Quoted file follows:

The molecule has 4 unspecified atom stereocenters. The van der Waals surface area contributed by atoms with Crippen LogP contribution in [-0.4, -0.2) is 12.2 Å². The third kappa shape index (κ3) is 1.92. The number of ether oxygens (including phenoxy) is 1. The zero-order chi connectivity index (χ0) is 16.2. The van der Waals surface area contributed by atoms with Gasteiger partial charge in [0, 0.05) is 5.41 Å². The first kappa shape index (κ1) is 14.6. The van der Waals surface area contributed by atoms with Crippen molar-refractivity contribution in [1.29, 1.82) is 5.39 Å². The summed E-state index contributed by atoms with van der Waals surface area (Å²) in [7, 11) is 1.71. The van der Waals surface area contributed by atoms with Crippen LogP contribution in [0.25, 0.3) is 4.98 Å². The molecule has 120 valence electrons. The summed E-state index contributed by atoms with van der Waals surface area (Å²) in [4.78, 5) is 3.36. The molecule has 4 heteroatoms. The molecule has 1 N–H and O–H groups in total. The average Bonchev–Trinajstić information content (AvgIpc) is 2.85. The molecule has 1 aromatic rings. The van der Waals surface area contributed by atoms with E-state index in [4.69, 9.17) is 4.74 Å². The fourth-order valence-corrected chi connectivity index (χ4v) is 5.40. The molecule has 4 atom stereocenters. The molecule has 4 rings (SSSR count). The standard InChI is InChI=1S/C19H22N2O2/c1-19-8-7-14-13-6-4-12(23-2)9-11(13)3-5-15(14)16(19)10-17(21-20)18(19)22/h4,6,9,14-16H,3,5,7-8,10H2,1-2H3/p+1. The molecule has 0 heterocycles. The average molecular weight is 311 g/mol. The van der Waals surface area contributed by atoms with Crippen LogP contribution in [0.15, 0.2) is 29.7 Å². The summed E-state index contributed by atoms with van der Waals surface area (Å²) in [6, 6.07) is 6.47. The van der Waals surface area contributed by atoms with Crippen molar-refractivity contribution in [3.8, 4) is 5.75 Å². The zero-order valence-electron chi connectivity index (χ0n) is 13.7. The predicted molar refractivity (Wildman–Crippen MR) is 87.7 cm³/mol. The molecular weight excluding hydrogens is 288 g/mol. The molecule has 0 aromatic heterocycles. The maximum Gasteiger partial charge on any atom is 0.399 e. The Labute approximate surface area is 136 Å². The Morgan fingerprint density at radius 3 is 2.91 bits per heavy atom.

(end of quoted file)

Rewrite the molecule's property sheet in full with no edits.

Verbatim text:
The molecule has 4 unspecified atom stereocenters. The van der Waals surface area contributed by atoms with Crippen LogP contribution in [-0.4, -0.2) is 12.2 Å². The third kappa shape index (κ3) is 1.92. The number of ether oxygens (including phenoxy) is 1. The zero-order chi connectivity index (χ0) is 16.2. The van der Waals surface area contributed by atoms with Gasteiger partial charge in [0, 0.05) is 5.41 Å². The first kappa shape index (κ1) is 14.6. The van der Waals surface area contributed by atoms with Crippen molar-refractivity contribution in [1.29, 1.82) is 5.39 Å². The summed E-state index contributed by atoms with van der Waals surface area (Å²) in [7, 11) is 1.71. The van der Waals surface area contributed by atoms with Crippen LogP contribution in [0.25, 0.3) is 4.98 Å². The molecule has 120 valence electrons. The summed E-state index contributed by atoms with van der Waals surface area (Å²) in [4.78, 5) is 3.36. The molecule has 4 heteroatoms. The molecule has 1 N–H and O–H groups in total. The average Bonchev–Trinajstić information content (AvgIpc) is 2.85. The molecule has 1 aromatic rings. The van der Waals surface area contributed by atoms with E-state index in [4.69, 9.17) is 4.74 Å². The fourth-order valence-corrected chi connectivity index (χ4v) is 5.40. The molecule has 4 atom stereocenters. The molecule has 4 rings (SSSR count). The standard InChI is InChI=1S/C19H22N2O2/c1-19-8-7-14-13-6-4-12(23-2)9-11(13)3-5-15(14)16(19)10-17(21-20)18(19)22/h4,6,9,14-16H,3,5,7-8,10H2,1-2H3/p+1. The molecule has 0 heterocycles. The average molecular weight is 311 g/mol. The van der Waals surface area contributed by atoms with Crippen LogP contribution in [0.15, 0.2) is 29.7 Å². The summed E-state index contributed by atoms with van der Waals surface area (Å²) in [6, 6.07) is 6.47. The van der Waals surface area contributed by atoms with Crippen molar-refractivity contribution in [3.8, 4) is 5.75 Å². The zero-order valence-electron chi connectivity index (χ0n) is 13.7. The predicted molar refractivity (Wildman–Crippen MR) is 87.7 cm³/mol. The molecular weight excluding hydrogens is 288 g/mol. The molecule has 0 aromatic heterocycles. The maximum Gasteiger partial charge on any atom is 0.399 e. The Labute approximate surface area is 136 Å². The Morgan fingerprint density at radius 3 is 2.91 bits per heavy atom.